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Gettysburg High School seniors graduate after four years of challenges

The Gettysburg High School Class of 2022 has completed a high school experience continually challenged by Covid-19 restrictions. The many challenges and the perseverance of the students to overcome them were highlighted during their commencement ceremony on Friday evening in the football stadium.

“Every day we are faced with a unique challenge,” said valedictorian Lucas Samuel Oberholtzer-Hess. “And we can learn to use that challenge to become a better version of ourselves. Overcoming them makes this moment that much more impressive and hopefully that much sweeter.”

“This year alone we have faced so many challenges. It was an exceptionally difficult time for us. We have received over half of our high school education trying to learn while trying to stay safe at the same time,” he said.

“We’ve all accomplished something in graduating. We can all be proud of ourselves. We’ll continue to be resilient and grow. Remember that this diploma would mean nothing if it hadn’t taken 13 years of schooling.”

Oberholtzer-Hess thanked the staff and faculty, saying “these adults have been the ones facilitating our growth through hard times. They always seem to put our needs and our growth first.”

High School Principal Jeremy Lusk encouraged students to think every day about “What matters most.” He thanked the board of school directors, school district Superintendent Jason Perrin and Assistant Superintendent Christine Lay as well as the rest of the staff, saying “education remains the most important tool to both empower and improve.

Lusk said teachers are more and more deserving of praise every year. “You continue to focus on what matters most: these kids. You continue to be a source of motivation, of strength, of compassion, of encouragement, of understanding.”

Lusk stressed the Importance of being present, being involved in the community, and being kind.

“Remember how special you are,” he said, noting the students had experienced Covid, closures, remote learning, sickness, distance, fatigue, renovations, and even death. “But in you we saw cooperation, GRIT, resilience, growth, spirit, giving, and light.”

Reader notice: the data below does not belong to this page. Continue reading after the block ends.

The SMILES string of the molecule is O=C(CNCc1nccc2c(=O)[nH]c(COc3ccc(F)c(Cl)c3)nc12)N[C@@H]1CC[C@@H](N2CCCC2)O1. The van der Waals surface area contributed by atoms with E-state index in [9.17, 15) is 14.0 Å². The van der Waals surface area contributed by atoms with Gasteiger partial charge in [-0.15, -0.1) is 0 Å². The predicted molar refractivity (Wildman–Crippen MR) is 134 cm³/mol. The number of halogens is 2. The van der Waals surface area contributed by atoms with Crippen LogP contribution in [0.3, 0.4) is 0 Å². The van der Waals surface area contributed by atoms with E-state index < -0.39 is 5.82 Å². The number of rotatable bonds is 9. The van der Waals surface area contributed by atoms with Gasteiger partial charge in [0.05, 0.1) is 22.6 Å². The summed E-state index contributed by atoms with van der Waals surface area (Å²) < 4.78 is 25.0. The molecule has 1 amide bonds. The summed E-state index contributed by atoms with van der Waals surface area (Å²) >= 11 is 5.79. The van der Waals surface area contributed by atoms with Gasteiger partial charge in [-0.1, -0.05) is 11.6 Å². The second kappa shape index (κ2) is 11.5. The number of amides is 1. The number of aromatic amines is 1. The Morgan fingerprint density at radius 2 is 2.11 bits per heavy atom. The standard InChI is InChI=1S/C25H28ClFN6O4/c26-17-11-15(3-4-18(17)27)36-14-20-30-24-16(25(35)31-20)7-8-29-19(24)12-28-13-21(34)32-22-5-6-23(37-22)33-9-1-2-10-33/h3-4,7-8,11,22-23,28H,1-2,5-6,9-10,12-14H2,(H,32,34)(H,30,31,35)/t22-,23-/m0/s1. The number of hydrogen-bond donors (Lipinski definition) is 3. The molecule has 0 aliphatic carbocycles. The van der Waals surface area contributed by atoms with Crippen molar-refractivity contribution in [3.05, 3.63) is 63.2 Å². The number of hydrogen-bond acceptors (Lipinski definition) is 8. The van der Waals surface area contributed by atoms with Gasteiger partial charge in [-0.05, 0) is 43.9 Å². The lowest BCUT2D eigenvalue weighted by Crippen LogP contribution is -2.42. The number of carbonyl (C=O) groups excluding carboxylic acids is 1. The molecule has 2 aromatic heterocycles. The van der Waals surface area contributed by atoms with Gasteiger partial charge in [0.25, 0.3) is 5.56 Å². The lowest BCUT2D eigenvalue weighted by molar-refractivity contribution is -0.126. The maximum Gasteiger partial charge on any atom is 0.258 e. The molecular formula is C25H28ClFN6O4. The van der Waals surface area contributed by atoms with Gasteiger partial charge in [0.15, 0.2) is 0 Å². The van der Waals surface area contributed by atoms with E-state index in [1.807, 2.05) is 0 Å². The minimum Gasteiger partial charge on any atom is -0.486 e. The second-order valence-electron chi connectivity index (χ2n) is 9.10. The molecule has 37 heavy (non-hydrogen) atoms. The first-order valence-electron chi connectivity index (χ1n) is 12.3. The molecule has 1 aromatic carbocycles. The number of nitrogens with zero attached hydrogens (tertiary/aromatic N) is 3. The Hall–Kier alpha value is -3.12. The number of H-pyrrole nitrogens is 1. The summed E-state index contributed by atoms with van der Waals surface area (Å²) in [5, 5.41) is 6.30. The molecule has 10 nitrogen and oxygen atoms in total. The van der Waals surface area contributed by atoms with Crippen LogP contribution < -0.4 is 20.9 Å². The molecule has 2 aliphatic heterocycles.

Lusk said students with scholastic honors would receive medals for their achievements, including cum Laude (top 10 percent), magna cum laude (top 5 percent) and summa cum laude (top 2 percent).

In what has become an annual tradition, Lusk read a poem he had written for the class:

Warriors, Get Up!

Because you felt so compelled from an early age, Get up!

Because it was a sunny day (or even if is not), Get up!

Because someone you trust told you to, Get up!

Because opportunity is knocking, Get up!

Because you cannot seize the day unless you try, Get up!

Because someone you love is waiting for you, Get up!

Because your mind, body, and soul will benefit, Get up!

Because there’s something new to learn somewhere else, Get up!

Because the world will not spend time feeling sorry for you, Get up!

Because someone else needs you, Get up!

Because you just might need a new perspective, Get up!

Because challenges lead to growth and obstacles are there to overcome,  Get up!

Because there is a lot to be thankful for, Get up!

Because no one but you can keep you down, Get up!

Because justice doesn’t happen idly, Get up!

Because there are places to explore, Get up!

Because your passions are calling, Get up!

Because you can make the world better if you choose to, Get up!

Because you’ve trained for the moment, Get up!

Because in the end you’re worth it, Get up!

Because you’re surrounded by supporters, Get up!

Because the stage of life is waiting for you to walk, Get up!

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Charles Stangor is Gettysburg Connection's Publisher and Editor in Chief.

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